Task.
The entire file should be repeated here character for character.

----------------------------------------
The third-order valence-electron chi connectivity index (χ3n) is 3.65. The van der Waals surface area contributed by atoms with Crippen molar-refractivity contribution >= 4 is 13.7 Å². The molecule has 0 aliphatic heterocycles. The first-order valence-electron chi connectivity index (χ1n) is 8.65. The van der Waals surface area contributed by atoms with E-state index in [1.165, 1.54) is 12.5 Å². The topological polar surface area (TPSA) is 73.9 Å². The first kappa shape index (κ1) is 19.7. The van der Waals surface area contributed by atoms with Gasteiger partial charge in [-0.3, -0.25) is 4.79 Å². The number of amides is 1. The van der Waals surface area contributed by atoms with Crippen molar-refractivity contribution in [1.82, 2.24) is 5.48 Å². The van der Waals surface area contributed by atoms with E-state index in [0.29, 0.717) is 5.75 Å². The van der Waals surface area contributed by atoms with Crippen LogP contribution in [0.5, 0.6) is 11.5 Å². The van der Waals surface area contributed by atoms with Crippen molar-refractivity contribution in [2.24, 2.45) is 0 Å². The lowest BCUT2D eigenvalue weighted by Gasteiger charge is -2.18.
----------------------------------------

The third-order valence-electron chi connectivity index (χ3n) is 3.65. The van der Waals surface area contributed by atoms with Crippen molar-refractivity contribution >= 4 is 13.7 Å². The molecule has 0 aliphatic heterocycles. The first-order valence-electron chi connectivity index (χ1n) is 8.65. The van der Waals surface area contributed by atoms with E-state index in [1.165, 1.54) is 12.5 Å². The topological polar surface area (TPSA) is 73.9 Å². The first kappa shape index (κ1) is 19.7. The van der Waals surface area contributed by atoms with Gasteiger partial charge in [-0.3, -0.25) is 4.79 Å². The number of amides is 1. The van der Waals surface area contributed by atoms with Crippen molar-refractivity contribution in [1.82, 2.24) is 5.48 Å². The van der Waals surface area contributed by atoms with E-state index in [0.29, 0.717) is 5.75 Å². The van der Waals surface area contributed by atoms with Crippen LogP contribution in [0.5, 0.6) is 11.5 Å². The van der Waals surface area contributed by atoms with Crippen molar-refractivity contribution in [2.24, 2.45) is 0 Å². The lowest BCUT2D eigenvalue weighted by Gasteiger charge is -2.18.